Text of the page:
Eyedress Sets Emotions Against Shoegaze Backdrops on 'Let's Skip to the Wedding'
Eyedress' Let's Skip to the Wedding is a jaggedly dreamy assemblage of sounds that's both temporally compact and imaginatively expansive, all wrapped in vintage shoegaze ephemera.
Let's Skip to the Wedding
7 August 2020
The gradual emergence of more and better low-barrier tools for the creation and dissemination of media has reached unprecedented heights in recent years, and the impact on popular music has been substantial. Who could have imagined the rise of Soundcloud rappers even a decade ago? While minimalist and DIY approaches to music are hardly new, the pared-down aesthetic certainly seems to be experiencing a kind of renaissance in which musicians have a low-maintenance array of electric and acoustic sounds at their fingertips and can use them to run the gamut from preternaturally tweaked and polished to raw and rustic. And it can all sound cool.
Manila-based singer-songwriter and producer Eyedress – also known as Idris Vicuña, both drummer and frontperson for Bee Eyes – sounds extremely cool on his new solo release Let's Skip to the Wedding. It's a jaggedly dreamy assemblage of sounds sorted into 19 relatively brief tracks for a final product that is both temporally compact and imaginatively expansive, all wrapped in vintage shoegaze ephemera. Vicuña's unassuming voice, low to the point of mumbling at times, is convincingly disaffected and intimately dissonant as it slips between tinny drum machine beats, jangly electric guitar, and chameleon synths. Rarely does it approach the forefront, further underscoring the importance of atmosphere.
Cohesive in aura, the album still has a mixtape feel to it, quick cuts artfully disjointed, plugged-in instruments slightly warbly, and each track a distinct moment, some particularly sublime. "Never Been to Prom" layers pillowy electronics over stretched-out funk grooves for a psychedelic take on disco. Auto-Tuning distorts the vocals on "Mystical Creatures Best Friend" into mechanical echoes, while closing track "Anything for You" is a quintessential indie rock ballad. Faster cuts like "Let's Skip to the Wedding", "Jealous", and non-single standout "Happy Hour" squeeze all possible sonic elements together in dense melodic ostinati over simple, driving rhythms.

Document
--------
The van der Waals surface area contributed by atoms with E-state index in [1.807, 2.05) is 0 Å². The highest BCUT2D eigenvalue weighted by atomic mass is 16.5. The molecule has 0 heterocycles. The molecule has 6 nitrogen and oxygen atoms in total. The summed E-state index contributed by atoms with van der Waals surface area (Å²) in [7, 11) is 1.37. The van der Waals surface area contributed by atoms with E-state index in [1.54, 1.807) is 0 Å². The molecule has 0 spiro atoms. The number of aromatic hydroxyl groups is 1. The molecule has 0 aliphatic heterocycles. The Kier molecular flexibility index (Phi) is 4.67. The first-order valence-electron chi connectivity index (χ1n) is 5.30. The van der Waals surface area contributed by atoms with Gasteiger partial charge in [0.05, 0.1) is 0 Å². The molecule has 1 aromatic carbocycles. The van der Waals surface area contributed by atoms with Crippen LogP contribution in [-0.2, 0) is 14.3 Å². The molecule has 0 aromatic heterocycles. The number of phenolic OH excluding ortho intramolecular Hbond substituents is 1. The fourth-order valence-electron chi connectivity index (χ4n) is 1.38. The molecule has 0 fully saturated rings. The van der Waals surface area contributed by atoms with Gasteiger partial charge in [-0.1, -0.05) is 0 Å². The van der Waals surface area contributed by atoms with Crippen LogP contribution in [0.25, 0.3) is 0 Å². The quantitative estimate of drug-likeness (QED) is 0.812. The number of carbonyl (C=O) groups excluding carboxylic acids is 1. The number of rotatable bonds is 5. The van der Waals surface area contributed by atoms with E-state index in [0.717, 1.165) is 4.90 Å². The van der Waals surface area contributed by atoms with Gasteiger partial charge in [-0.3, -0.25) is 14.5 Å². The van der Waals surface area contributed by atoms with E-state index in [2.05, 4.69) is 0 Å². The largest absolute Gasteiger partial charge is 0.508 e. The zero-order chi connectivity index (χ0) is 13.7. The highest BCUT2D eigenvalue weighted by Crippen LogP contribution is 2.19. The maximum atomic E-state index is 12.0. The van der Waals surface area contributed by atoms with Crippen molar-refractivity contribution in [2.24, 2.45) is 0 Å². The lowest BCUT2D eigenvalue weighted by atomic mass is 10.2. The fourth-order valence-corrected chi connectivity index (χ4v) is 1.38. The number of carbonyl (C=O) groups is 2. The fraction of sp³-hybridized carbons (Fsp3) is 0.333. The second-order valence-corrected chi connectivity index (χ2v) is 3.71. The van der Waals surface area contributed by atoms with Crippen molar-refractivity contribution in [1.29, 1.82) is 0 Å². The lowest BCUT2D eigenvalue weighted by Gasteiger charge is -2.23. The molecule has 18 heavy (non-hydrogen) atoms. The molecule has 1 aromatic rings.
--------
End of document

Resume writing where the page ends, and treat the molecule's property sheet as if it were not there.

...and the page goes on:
Stitching these together are offbeat scraps like "Romantic Lover", a minute and a half of Vicuña giving near-monotone vocals over sharp, looping synths. In a similar vein, "Never Want to Be Apart" sees the guitar taking instrumental priority. Meanwhile, the angrier, edgier "I Don't Wanna Be Your Friend" makes for a more energetic use of Vicuña's deadpan vocal delivery. Though more extended, "Trauma" similarly riffs on a brief, ethereal musical theme, its motion an omnidirectional drift rather than a linear path, a counterpoint to straightforward synthpop track "X-Girl".
As its title implies, Let's Skip to the Wedding is ultimately emotionally-driven, Vicuña complementing his sonic openness with lyrics based around the personal and often impulsive, a sincere emotional core that grounds the aural experimenting. The expressions here need not be new ("Yes, you're my lover / There is no other" sings Vicuña at the end of "Romantic Lover") to find unique presentation. At the same time, the sounds need not fit a single mold to be deeply individual. The total of sentiment and innovation is ultimately the vital heart of Vicuña's work. Let's Skip to the Wedding is a showcase of remarkable range and bold clatter, and Eyedress, a cool artist with clear intentions whose good head for ingenuity and handmade music helps him fan creative sparks into full-blown fires.